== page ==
Organizations have traditionally looked to public cloud as a means to reduce IT complexity. In fact, ease of management remains the number one driver of public cloud use, cited by 68% of respondents to a survey by IDC.
However, the expansion of multi-cloud environments is changing the picture. With organizations using cloud services from different providers—to avoid vendor lock-in or use best-of-breed solutions—public cloud is not a simple matter of choosing a service and swiping a credit card.
In reality, the notion of public cloud simplicity is becoming something of an oxymoron in today’s multi-cloud environments—in which IT teams face growing complexity in cost management, governance, app and data portability, performance, security, compliance and data sovereignty.
None of those challenges is simple. Yet, they can be addressed with hybrid cloud solutions that allow IT teams to use consistent tools, processes and procedures that stretch across all platforms, including multiple public clouds, on-premises data centers and edge locations.
With hybrid cloud, IT teams can reduce complexity through centralized management, increased automation, hardened security, and consistent tools, technologies and processes. IDC says hybrid cloud is becoming the “de facto architecture for enterprise cloud adoption.”
Addressing multi-cloud complexity
The shift to multi-cloud environments has been an ad hoc transition for many organizations, often born out of necessity rather than strategy. The simplicity of buying and utilizing public cloud services led many line-of-business managers, development teams and others to go to the public cloud and get what they wanted, without necessarily including IT.
These “shadow IT” initiatives may have been fine as quick stop-gap solutions to specific business needs, but they create huge organizational challenges, the most common being increased complexity, silos of information and applications, plus increased security risk.
In today’s highly competitive, digitally transforming business world, an ad hoc cloud public strategy is no strategy at all. IT must take control or else face too much complexity and uncertainty. IDC describes a range of huge potential challenges, including:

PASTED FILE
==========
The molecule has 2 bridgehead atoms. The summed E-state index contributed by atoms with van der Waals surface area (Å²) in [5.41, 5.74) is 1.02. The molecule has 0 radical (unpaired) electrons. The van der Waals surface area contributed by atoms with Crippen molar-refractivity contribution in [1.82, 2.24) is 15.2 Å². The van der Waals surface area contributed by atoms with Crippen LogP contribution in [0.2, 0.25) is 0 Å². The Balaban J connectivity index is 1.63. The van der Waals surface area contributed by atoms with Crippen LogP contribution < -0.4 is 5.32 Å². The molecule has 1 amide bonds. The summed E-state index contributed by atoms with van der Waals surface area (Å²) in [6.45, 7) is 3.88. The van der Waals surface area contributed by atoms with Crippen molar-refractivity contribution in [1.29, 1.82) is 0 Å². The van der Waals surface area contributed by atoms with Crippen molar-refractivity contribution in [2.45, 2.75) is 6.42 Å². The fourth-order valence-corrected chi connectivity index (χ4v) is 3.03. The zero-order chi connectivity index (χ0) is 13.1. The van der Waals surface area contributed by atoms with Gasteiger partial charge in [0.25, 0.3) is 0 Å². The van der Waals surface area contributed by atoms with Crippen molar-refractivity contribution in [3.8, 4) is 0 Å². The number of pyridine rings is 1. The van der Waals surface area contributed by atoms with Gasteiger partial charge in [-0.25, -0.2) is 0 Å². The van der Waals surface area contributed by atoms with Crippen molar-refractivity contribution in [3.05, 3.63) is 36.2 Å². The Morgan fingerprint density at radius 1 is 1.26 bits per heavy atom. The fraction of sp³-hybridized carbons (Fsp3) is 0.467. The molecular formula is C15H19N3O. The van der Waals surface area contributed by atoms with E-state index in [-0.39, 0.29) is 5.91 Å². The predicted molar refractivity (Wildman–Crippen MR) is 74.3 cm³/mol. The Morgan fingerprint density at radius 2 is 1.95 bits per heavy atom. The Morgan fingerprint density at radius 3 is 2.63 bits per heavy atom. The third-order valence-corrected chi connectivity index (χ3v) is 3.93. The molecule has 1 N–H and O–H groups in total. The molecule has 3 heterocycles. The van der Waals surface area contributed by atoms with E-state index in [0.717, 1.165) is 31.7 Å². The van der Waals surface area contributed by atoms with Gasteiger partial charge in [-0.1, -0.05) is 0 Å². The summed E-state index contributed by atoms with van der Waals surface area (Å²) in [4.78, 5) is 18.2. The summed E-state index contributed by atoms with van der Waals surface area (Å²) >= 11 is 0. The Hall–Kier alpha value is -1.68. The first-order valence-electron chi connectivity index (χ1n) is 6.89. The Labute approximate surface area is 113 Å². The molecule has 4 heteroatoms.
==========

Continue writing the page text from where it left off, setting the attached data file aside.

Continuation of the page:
- Legacy IT infrastructure with no planned approach for modernization.
- An ad hoc collection of point tools for managing cloud environments.
- Management is in-house; there is no external assistance.
- IT investments are heavily weighted to capital expenditures.
- A project-based approach creates silos and inconsistent usage.
Hybrid cloud benefits
Hybrid cloud can address these challenges by providing consistent tools and policies across all clouds, data centers and edge locations. Organizations can leverage pervasive automation and intelligence to reduce the burden on IT teams in handling day-to-day operations, freeing time to work on initiatives that support digital transformation and other innovations.
Additionally, organizations benefit from total visibility across their entire infrastructure, enabling workload optimization. Consistency helps integrate public and private cloud environments, enabling a single application deployment pipeline with unified lifecycle management, according to IDC.
These capabilities cumulatively deliver lower total cost of ownership, higher operational efficiency and faster application deployment cycles—without incremental training or fragmentation of IT infrastructure assets and operations. Specifically, IDC says this results in:
- Better security: A majority of hybrid cloud customers achieve an average improvement of 13% in security and risk reduction.
- Operating cost improvements: A majority of enterprises benefit from lower operating expenses—an average of 11%—as a result of hybrid cloud investments.
- Speed and agility increase: The median enterprise reported a 15% or more reduction in time to market as a result of hybrid cloud investments.
Guidance for IT decision-makers
IDC offers guidance for IT decision-makers on several levels. One level is in how to make the transition to a consistent hybrid cloud model. That is:
- Make a conscious effort to minimize the footprint of traditional IT on-premises infrastructure and instead seek to build a modernized private cloud.
- Design IT infrastructure for scalability, agility and elasticity with a focus on delivering resources instead of products.
- Implement a system to measure investments in modernizing IT for consistent hybrid cloud readiness via metrics related to business outcomes.
- Think beyond the initial investment to organizational and process preparedness and changes.
- Constantly examine IT investments for business suitability and course correction as needed.
The second level is in choosing the right partners to guide you on this journey. IDC encourages IT teams to consider Dell Technologies and VMware to “implement a consistent hybrid cloud and realize their vision for innovation.“ As described by IDC, the combination of VMware cloud tools and Dell infrastructure “empowers organizations to focus on innovation by cutting costs, increasing employee productivity, delivering innovative products, and enhancing customer experiences all while reducing the complexity of managing multiple clouds.”